Not to be outdone by its alliance partner Nissan, Renault has confirmed that it is working to bring cars with some form of self-driving technology in them by 2020.
Like Nissan, Renault is using one of its electric cars to develop the prototype autonomous vehicle technology — but as Autocar reports, Renault’s approach is slightly different to Nissan’s.
Its current prototype self-driving Zoe EV was made by taking a factory-spec version of Renault’s five-seat electric hatch and adding four specific bits of hardware to it: a single forward-facing video camera mounted at the top of the car’s windscreen; a forward-facing radar sensor; ultrasonic sensors in the bumper; and of course an onboard computer capable of running Renault’s self-driving software.
Here’s how it works. The computer on-board the car uses a technique called data fusion to combine data from the car’s GPS unit, forward facing camera, radar and ultrasonic sensors to create a digital picture of the world around it. It can then use that data to ‘see’ the world, allowing it to move around obstacles, stop signs and other cars.
Unlike Nissan’s more sophisticated autonomous driving technology however, Renault’s autonomous driving prototype lacks one key features: it can’t yet detect pedestrians, animals or cyclists. It also has a limited speed of just 20 miles per hour at the current time.
Because Renault’s goal isn’t full autonomy however, that shouldn’t be a problem. Renault says the system isn’t designed to take over from the driver at all times. Instead, the system would operate similar to an advanced version of cruise control and only activate on sections of ‘car only’ roads, like pedestrian-free urban low-speed dual carriageways.
Renault says the goal of the low-cost self-driving system is to give drivers the option of handing over control of the car when entering a designated pedestrian-free autonomous driving zone by displaying an alert on the car’s dashboard. If selected, the car then takes over the task of driving, allowing the driver to make use of the car’s full Internet connectivity to read emails, catch up with work, or relax. As soon as the driver rests their hands on the steering wheel or presses any of the car’s controls, autonomous driving ends and they are given full control of the car again.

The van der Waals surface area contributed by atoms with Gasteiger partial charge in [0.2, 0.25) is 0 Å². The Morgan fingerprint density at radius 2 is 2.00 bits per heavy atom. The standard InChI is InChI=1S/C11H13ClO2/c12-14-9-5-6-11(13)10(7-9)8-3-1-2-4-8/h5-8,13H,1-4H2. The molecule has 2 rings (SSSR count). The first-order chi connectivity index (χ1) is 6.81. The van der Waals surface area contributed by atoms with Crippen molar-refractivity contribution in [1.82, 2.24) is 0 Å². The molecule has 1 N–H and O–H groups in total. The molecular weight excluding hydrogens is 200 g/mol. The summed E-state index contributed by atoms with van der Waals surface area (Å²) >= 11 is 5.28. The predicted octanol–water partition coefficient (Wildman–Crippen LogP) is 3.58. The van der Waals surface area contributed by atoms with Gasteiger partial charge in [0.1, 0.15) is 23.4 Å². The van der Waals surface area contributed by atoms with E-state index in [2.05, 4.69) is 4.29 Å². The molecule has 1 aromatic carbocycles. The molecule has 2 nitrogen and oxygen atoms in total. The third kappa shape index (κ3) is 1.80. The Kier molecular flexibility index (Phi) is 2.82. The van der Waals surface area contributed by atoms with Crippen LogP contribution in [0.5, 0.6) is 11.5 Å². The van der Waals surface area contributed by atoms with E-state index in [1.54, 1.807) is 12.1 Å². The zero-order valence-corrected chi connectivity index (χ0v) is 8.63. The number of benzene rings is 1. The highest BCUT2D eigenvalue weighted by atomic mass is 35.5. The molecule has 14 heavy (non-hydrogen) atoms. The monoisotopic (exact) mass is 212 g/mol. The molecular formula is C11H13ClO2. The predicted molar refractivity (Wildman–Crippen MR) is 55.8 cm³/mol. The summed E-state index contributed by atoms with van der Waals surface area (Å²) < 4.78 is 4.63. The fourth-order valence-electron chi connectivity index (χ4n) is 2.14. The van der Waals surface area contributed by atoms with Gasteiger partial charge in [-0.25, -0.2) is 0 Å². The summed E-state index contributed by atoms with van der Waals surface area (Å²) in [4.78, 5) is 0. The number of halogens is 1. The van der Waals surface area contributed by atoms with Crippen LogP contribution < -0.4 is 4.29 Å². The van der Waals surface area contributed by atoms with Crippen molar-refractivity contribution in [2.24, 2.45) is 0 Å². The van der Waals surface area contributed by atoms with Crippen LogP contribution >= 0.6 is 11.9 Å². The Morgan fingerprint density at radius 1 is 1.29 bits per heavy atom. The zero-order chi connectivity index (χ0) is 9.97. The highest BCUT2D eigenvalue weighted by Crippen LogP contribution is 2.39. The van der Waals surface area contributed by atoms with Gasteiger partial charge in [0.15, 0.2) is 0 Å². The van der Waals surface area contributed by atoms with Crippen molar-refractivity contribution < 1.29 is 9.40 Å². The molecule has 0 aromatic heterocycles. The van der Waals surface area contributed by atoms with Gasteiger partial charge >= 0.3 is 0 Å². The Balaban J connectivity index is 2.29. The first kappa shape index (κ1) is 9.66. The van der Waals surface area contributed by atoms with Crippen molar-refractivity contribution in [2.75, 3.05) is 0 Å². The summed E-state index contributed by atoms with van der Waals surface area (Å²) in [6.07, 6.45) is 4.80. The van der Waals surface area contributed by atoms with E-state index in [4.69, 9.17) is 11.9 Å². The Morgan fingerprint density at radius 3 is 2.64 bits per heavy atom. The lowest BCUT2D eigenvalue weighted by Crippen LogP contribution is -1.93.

Renault’s technology could also come in handy in parking lots too — where self-driving zones could allow cars to drop off their drivers at a special valet parking zone before heading off to park themselves.
While Renault’s system has some merits over other autonomous driving technologies — most important being its lower cost over more sophisticated systems — we’re in two minds as to how useful the described system would be in real life. While Renault’s autonomous driving technology could help minimise traffic congestion and accidents on busy urban clear ways like London’s notorious North Circular, we’re not sure its limited speed has enough practicality to be used in everyday life. And since the technology relies on specific designated autonomous driving zones, it relies on local governments agreeing to designate specific roads as okay for autonomous driving, ensuring that there’s no pedestrians, cyclists or animals along its length. And that may prove tougher than it first appears, although we must note that Renault has another six years before its promised 2020 goal is reached. In the world of technology, six years is a very long time.
Would you like Reanult’s semi-autonomous system, or would you prefer a car that can handle all road conditions without any interaction from you, the driver?
Leave your thoughts in the Comments below.
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